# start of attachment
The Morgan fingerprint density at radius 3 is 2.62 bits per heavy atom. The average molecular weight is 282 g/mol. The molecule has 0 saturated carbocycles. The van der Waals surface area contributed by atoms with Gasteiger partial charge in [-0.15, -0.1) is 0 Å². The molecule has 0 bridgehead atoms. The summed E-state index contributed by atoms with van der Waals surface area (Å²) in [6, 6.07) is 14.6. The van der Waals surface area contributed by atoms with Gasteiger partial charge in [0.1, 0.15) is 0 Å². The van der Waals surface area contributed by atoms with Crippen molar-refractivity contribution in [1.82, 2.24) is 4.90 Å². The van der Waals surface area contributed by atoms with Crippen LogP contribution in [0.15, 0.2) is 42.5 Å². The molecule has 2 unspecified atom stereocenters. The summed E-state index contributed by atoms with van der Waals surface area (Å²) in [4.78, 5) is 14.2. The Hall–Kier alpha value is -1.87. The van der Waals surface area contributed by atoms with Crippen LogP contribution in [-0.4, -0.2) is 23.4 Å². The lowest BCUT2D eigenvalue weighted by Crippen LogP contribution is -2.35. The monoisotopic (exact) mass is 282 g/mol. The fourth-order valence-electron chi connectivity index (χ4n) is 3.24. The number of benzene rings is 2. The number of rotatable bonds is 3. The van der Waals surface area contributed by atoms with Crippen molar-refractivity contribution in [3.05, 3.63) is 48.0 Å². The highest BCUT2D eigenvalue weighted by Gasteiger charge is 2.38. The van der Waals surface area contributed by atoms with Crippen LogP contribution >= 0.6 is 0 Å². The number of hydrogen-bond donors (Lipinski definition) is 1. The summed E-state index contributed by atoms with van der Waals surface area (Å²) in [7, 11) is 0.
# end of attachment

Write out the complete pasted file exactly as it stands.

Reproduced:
The Morgan fingerprint density at radius 3 is 2.62 bits per heavy atom. The average molecular weight is 282 g/mol. The molecule has 0 saturated carbocycles. The van der Waals surface area contributed by atoms with Gasteiger partial charge in [-0.15, -0.1) is 0 Å². The molecule has 0 bridgehead atoms. The summed E-state index contributed by atoms with van der Waals surface area (Å²) in [6, 6.07) is 14.6. The van der Waals surface area contributed by atoms with Gasteiger partial charge in [0.1, 0.15) is 0 Å². The van der Waals surface area contributed by atoms with Crippen molar-refractivity contribution in [1.82, 2.24) is 4.90 Å². The van der Waals surface area contributed by atoms with Crippen LogP contribution in [0.15, 0.2) is 42.5 Å². The molecule has 2 unspecified atom stereocenters. The summed E-state index contributed by atoms with van der Waals surface area (Å²) in [4.78, 5) is 14.2. The Hall–Kier alpha value is -1.87. The van der Waals surface area contributed by atoms with Crippen LogP contribution in [-0.4, -0.2) is 23.4 Å². The lowest BCUT2D eigenvalue weighted by Crippen LogP contribution is -2.35. The monoisotopic (exact) mass is 282 g/mol. The fourth-order valence-electron chi connectivity index (χ4n) is 3.24. The number of benzene rings is 2. The number of rotatable bonds is 3. The van der Waals surface area contributed by atoms with Crippen molar-refractivity contribution in [3.05, 3.63) is 48.0 Å². The highest BCUT2D eigenvalue weighted by Gasteiger charge is 2.38. The van der Waals surface area contributed by atoms with Crippen LogP contribution >= 0.6 is 0 Å². The number of hydrogen-bond donors (Lipinski definition) is 1. The summed E-state index contributed by atoms with van der Waals surface area (Å²) in [7, 11) is 0.